Maybe the lesson, if there has to be a lesson, is that nothing is ever all one way. The holidays seem to promise universal goodness, happiness, togetherness. That isn't always the way, and because of our heightened hopes, the disappointment can be all the greater.
There's beauty in every life, every single day. Sometimes it takes effort and focus to find it. To find that starfish, taking that beach walk we had to look down. Even when your heart is aching for who's not here, you look around and find who is. There's someone who loves you. There's a cat who wants to sit on your lap. There are bright stars in the cold, dark sky. Position the starfish at the top of the tree. All will be well.
[Image at top of page: The Meteor of 1860 by Frederic Church.]
My father joined the Army Air Corps during World War II. He was twenty-one, from a close family in Hartford, Connecticut. When the time came for him to report for training, Thomas F. Rice, Jr. went to the Hartford train station and joined a long line of other young men, ready to board. The line was single-file, until it got to my father.Read More
I am thinking of someone lost to me. The stories we told each other, the ghosts we summoned. We thought it would last forever. I don't even know what "it" is: our home, our closeness, our lives together. As she would say, "Nobody knows how I feel."
To love a place so much it hurts. When I go there I am haunted by someone ten miles down the road. Our mother used to say, "You'll have many friends, but only two sisters." Hey--Willoughby Moon. Going to keep this up forever? This seems an appropriate day to ask. M's summer birthday.
A favorite poem, and I know you get it. The beach is the valley our fathers called their home. Lost love...
Under Saturn by William Butler Yeats
Do not because this day I have grown saturnine Imagine that lost love, inseparable from my thought Because I have no other youth, can make me pine; For how should I forget the wisdom that you brought, The comfort that you made? Although my wits have gone On a fantastic ride, my horse's flanks are spurred By childish memories of an old cross Pollexfen, And of a Middleton, whose name you never heard, And of a red-haired Yeats whose looks, although he died Before my time, seem like a vivid memory. You heard that labouring man who had served my people. He said Upon the open road, near to the Sligo quay - No, no, not said, but cried it out - 'You have come again, And surely after twenty years it was time to come.' I am thinking of a child's vow sworn in vain Never to leave that valley his fathers called their home.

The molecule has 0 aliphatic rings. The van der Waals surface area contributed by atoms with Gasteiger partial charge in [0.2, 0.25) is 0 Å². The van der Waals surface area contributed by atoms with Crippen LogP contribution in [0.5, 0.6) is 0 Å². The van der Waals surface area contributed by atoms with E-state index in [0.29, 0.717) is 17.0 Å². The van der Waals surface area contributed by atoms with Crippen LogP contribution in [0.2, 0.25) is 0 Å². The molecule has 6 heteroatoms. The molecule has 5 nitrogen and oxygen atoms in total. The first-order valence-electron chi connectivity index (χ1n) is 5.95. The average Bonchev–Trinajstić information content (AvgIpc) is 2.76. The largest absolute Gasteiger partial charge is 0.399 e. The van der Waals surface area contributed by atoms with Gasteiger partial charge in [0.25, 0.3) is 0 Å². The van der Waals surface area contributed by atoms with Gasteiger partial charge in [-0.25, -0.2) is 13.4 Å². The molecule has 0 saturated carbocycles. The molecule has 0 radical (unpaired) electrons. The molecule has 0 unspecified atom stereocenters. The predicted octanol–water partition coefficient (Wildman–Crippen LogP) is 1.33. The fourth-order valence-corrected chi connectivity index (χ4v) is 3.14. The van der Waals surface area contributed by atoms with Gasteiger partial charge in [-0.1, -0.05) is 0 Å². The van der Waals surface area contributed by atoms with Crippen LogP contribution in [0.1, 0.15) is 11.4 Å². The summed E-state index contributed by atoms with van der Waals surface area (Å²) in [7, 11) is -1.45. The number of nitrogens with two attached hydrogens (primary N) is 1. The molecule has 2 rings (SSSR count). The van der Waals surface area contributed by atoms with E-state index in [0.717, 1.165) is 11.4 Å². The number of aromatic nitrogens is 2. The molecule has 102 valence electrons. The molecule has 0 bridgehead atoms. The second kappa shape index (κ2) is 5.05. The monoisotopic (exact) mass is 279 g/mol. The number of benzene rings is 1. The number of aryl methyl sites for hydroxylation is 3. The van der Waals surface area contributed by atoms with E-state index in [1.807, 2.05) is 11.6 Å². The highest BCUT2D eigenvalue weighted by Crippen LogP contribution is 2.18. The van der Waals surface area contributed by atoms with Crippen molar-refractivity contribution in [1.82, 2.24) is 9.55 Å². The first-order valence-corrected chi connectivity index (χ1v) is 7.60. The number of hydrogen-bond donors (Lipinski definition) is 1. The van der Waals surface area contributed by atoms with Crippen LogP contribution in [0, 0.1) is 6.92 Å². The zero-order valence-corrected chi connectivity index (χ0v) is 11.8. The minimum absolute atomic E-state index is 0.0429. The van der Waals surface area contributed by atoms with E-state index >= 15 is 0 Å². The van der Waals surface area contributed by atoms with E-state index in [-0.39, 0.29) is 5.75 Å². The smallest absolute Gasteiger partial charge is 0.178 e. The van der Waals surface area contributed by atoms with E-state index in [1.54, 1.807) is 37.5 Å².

The lives of one broken-hearted woman and her family are changed forever when one of her daughters brings back the man who left so many years ago to the family he’s always loved. Some things, like sandcastles, don’t survive the changing tides. But love, family, and friendship–just as fragile–have a way of standing against anything.Read More
Coolly sophisticated and steadfastly single, Caroline Renwick has always been the sister everyone could count on. As she and Clea and Skye gathered at Firefly Hill, their childhood home, Caroline thought that they had all put the past behind them. But as summer gets under way, a mysterious man arrives—a man who has the power to bring it all back...Read More
Luanne made her triumphant debut with this delicately drawn but emotionally powerful portrait of a woman's extraordinary journey of the heart and soul—a timeless story of love, sisterhood, and the hope that emerges even out of heartbreak.Read More
What would you do with a second chance at life? Sarah Talbot thought she’d never see another birthday. But against all odds, she beat the illness that could have killed her, reopened her bedding shop, Cloud Nine, and vowed to make the most of a fresh start that few are given. Luanne tells a story you will cherish, peopled with indelible characters whose challenges are your own.Read More